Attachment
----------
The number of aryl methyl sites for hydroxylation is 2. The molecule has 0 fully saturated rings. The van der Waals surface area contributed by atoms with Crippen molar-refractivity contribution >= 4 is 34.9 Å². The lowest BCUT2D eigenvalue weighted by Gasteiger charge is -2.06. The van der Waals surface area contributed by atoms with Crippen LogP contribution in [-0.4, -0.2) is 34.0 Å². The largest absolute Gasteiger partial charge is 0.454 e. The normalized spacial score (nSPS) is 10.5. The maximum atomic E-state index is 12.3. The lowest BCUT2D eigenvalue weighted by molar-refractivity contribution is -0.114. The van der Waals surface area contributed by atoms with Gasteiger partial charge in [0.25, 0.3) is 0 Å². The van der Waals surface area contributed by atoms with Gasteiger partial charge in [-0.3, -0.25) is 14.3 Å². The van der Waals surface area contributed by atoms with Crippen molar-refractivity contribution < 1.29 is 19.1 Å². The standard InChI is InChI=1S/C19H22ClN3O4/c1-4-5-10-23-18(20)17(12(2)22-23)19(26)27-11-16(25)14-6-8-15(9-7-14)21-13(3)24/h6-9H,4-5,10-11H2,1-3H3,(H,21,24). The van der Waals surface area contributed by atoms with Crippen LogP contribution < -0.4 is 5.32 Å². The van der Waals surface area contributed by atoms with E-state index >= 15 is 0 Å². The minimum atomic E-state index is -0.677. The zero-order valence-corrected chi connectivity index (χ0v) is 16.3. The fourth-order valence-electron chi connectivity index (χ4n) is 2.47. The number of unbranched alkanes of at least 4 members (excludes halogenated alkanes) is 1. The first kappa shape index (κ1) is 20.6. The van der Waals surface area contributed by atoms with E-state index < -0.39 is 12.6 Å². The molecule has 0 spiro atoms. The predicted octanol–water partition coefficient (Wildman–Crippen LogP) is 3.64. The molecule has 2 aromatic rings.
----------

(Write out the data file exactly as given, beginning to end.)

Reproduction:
The number of aryl methyl sites for hydroxylation is 2. The molecule has 0 fully saturated rings. The van der Waals surface area contributed by atoms with Crippen molar-refractivity contribution >= 4 is 34.9 Å². The lowest BCUT2D eigenvalue weighted by Gasteiger charge is -2.06. The van der Waals surface area contributed by atoms with Crippen LogP contribution in [-0.4, -0.2) is 34.0 Å². The largest absolute Gasteiger partial charge is 0.454 e. The normalized spacial score (nSPS) is 10.5. The maximum atomic E-state index is 12.3. The lowest BCUT2D eigenvalue weighted by molar-refractivity contribution is -0.114. The van der Waals surface area contributed by atoms with Gasteiger partial charge in [0.25, 0.3) is 0 Å². The van der Waals surface area contributed by atoms with Gasteiger partial charge in [-0.3, -0.25) is 14.3 Å². The van der Waals surface area contributed by atoms with Crippen molar-refractivity contribution < 1.29 is 19.1 Å². The standard InChI is InChI=1S/C19H22ClN3O4/c1-4-5-10-23-18(20)17(12(2)22-23)19(26)27-11-16(25)14-6-8-15(9-7-14)21-13(3)24/h6-9H,4-5,10-11H2,1-3H3,(H,21,24). The van der Waals surface area contributed by atoms with Crippen LogP contribution < -0.4 is 5.32 Å². The van der Waals surface area contributed by atoms with E-state index >= 15 is 0 Å². The minimum atomic E-state index is -0.677. The zero-order valence-corrected chi connectivity index (χ0v) is 16.3. The fourth-order valence-electron chi connectivity index (χ4n) is 2.47. The number of unbranched alkanes of at least 4 members (excludes halogenated alkanes) is 1. The first kappa shape index (κ1) is 20.6. The van der Waals surface area contributed by atoms with E-state index < -0.39 is 12.6 Å². The molecule has 0 spiro atoms. The predicted octanol–water partition coefficient (Wildman–Crippen LogP) is 3.64. The molecule has 2 aromatic rings.